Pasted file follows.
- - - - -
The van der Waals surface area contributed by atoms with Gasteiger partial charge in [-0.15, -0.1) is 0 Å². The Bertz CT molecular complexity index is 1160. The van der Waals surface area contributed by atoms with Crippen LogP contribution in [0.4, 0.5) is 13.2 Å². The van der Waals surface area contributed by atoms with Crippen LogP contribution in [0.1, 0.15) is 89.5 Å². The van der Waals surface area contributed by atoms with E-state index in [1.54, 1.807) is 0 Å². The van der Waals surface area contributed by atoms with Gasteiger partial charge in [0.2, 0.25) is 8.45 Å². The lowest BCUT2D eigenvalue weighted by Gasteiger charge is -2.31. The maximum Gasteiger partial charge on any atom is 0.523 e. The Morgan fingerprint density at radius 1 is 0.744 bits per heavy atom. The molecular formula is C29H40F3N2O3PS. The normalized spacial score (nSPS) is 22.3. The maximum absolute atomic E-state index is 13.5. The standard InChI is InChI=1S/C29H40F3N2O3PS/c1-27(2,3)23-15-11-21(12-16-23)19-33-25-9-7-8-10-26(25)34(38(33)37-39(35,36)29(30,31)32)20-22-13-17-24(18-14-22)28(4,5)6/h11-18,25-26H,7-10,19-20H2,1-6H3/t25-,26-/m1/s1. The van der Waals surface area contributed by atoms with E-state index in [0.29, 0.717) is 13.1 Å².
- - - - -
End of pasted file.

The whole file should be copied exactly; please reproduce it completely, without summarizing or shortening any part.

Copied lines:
The van der Waals surface area contributed by atoms with Gasteiger partial charge in [-0.15, -0.1) is 0 Å². The Bertz CT molecular complexity index is 1160. The van der Waals surface area contributed by atoms with Crippen LogP contribution in [0.4, 0.5) is 13.2 Å². The van der Waals surface area contributed by atoms with Crippen LogP contribution in [0.1, 0.15) is 89.5 Å². The van der Waals surface area contributed by atoms with E-state index in [1.54, 1.807) is 0 Å². The van der Waals surface area contributed by atoms with Gasteiger partial charge in [0.2, 0.25) is 8.45 Å². The lowest BCUT2D eigenvalue weighted by Gasteiger charge is -2.31. The maximum Gasteiger partial charge on any atom is 0.523 e. The Morgan fingerprint density at radius 1 is 0.744 bits per heavy atom. The molecular formula is C29H40F3N2O3PS. The normalized spacial score (nSPS) is 22.3. The maximum absolute atomic E-state index is 13.5. The standard InChI is InChI=1S/C29H40F3N2O3PS/c1-27(2,3)23-15-11-21(12-16-23)19-33-25-9-7-8-10-26(25)34(38(33)37-39(35,36)29(30,31)32)20-22-13-17-24(18-14-22)28(4,5)6/h11-18,25-26H,7-10,19-20H2,1-6H3/t25-,26-/m1/s1. The van der Waals surface area contributed by atoms with E-state index in [0.29, 0.717) is 13.1 Å².